How creators make money on the platform
- Meta is testing its first ad revenue sharing feature for creators using Facebook Reels.
- Previously, the only way to monetize Reels was through the Reels Play Bonus program.
- Insider spoke with a Meta staffer about the new model and what creators can expect to see this year.
It’s no secret that Reels is a top priority for Meta. The TikTok-like feature, which first launched exclusively on Instagram, has become Meta’s Hail Mary in the competition for the attention of young users and content creators.
On Tuesday, Facebook announced a global expansion of Reels. The announcement came three weeks after Mark Zuckerberg presented Meta’s fourth-quarter earnings to investors, during which he mentioned Reels more than 20 times, and then instructed Meta employees to focus on the short video. , according to a Bloomberg report.
Wider access to Reels wasn’t the only news this week. Facebook also unveiled new ways for creators to earn money using this feature.
“There are millions of creators today using Facebook to express themselves and reach their audience,” Rahul Chopra, Facebook’s product marketing manager for public content monetization, told Insider. “And there are a significant number of creators earning meaningful revenue on our platform.”
Until now, long-form video content has been the main source of income for Facebook creators. Take The Pun Guys, a Canada-based comedy duo with millions of Facebook followers. Their videos typically earn around $1,000 per million views through Facebook’s streaming ad sharing program, they told Insider in 2021.
So far, Reels haven’t been a source of advertising revenue or advice for creators on Facebook.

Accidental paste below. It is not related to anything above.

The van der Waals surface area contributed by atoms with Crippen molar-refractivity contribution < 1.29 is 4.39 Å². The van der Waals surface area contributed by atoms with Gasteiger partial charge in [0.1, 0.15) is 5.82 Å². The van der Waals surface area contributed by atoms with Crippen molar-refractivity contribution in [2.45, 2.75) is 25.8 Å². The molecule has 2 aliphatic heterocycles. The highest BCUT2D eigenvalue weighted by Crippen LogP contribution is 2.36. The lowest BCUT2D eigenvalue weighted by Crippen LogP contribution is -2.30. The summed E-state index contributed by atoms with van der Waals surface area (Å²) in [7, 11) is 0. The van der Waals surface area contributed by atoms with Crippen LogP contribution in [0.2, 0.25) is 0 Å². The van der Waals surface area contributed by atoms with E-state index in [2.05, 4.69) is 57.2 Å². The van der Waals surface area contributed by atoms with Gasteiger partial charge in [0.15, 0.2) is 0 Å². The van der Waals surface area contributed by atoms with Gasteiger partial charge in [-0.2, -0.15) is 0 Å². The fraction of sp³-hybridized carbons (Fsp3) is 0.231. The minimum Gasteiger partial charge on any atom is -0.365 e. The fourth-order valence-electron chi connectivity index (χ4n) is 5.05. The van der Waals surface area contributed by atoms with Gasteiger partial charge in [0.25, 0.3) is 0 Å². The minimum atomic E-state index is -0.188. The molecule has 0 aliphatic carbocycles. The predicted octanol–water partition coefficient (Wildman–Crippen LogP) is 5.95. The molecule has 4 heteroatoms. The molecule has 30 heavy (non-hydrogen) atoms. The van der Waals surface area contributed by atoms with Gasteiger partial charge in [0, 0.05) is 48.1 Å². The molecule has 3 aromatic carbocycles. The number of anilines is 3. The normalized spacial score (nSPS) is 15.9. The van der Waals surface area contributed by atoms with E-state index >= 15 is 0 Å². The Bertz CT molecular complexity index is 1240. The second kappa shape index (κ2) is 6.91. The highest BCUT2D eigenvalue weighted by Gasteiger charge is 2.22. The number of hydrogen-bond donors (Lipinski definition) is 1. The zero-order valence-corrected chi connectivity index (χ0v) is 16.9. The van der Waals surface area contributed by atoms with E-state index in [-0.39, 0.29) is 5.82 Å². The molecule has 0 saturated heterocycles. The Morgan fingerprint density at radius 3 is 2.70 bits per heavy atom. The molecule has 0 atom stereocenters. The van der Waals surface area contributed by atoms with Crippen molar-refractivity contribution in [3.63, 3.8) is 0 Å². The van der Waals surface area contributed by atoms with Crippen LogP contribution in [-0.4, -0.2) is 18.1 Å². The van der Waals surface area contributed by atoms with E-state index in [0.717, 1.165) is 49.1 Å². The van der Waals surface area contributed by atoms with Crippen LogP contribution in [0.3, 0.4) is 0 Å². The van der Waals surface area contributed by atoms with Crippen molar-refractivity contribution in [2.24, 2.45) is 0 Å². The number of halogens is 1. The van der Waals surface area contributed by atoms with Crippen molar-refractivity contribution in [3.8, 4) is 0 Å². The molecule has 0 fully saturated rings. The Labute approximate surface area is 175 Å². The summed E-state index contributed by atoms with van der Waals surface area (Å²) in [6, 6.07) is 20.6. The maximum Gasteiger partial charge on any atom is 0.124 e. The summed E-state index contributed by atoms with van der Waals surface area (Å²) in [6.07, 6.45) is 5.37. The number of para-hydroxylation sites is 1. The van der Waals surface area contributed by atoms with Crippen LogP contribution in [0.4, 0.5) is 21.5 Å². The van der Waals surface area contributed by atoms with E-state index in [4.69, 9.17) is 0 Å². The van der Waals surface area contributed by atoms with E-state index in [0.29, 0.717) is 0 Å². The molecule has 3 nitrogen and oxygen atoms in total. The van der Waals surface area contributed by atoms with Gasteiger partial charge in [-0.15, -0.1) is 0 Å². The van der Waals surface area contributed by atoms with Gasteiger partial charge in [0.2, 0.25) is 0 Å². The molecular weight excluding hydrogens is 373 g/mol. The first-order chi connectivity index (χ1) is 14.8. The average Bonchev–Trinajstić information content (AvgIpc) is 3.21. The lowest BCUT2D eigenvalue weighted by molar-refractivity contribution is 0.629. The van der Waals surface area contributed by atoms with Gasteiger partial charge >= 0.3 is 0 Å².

Instead, creators were only able to earn money with Reels by scoring an invite to the Reels Play Bonus program, which pays creators based on the number of views they rack up over the course of a month. on Facebook and Instagram. The bonuses are part of Meta’s broader incentive programs, which are funded by the company’s commitment last summer to pay out $1 billion to creators through the end of 2022.
The first feature Facebook unveiled this week is an ad revenue sharing model – called “Overlay Ads” – that will allow eligible creators to earn 55% of revenue generated from ads placed on their reels. Ads will appear as transparent banners or stickers on a reel, and creators can sign up for this program, just as they can with in-app ads on longer video content.
Reel length won’t affect the amount of money creators can make right now, Chopra said. Facebook will “monetize all Reels equally”.
While ads on Reels aren’t new (Meta started running ads on Instagram and Facebook Reels last year, without revenue sharing), the arrival of revenue sharing is.
If a creator is already eligible and enrolled in Facebook’s in-stream ad program, they can expect access to this new Reels ad program, according to Meta.
Uptin Saiidi, a video creator with half a million Facebook followers, saw an option for Reels ads appear on his creator monetization dashboard starting Wednesday, for example.
“If an IG creator crossposts an IG Reel to Facebook, and if that creator is part of our Facebook in-stream program, they can also monetize those Reels on Facebook with overlays,” Chopra added.
Facebook plans to expand the eligibility requirements for overlay ads beyond those that have embedded ads in the coming months, according to the platform.
Currently, there is no ad sharing model to monetize Reels exclusively on Instagram.
“In terms of what ad revenue share we focus on at Meta, there isn’t necessarily a one-size-fits-all approach to monetization when it comes to our platforms,” Chopra said.
In the coming months, creators can expect to begin accessing Stars for Reels, which will allow fans to pay creators for their Reels content. Stars are already available for live streaming on Facebook, and on Instagram badges perform the same function. TikTok rolled out its own video tipping feature, under “gifts”, last year.
Facebook currently doesn’t take any revenue share from Stars creators, but it does charge a small fee to cover operational costs such as Apple in-app purchase fees, Chopra said.
“Tuesday’s announcement shows how serious we are about helping creators build sustainable businesses on our platform,” Chopra added.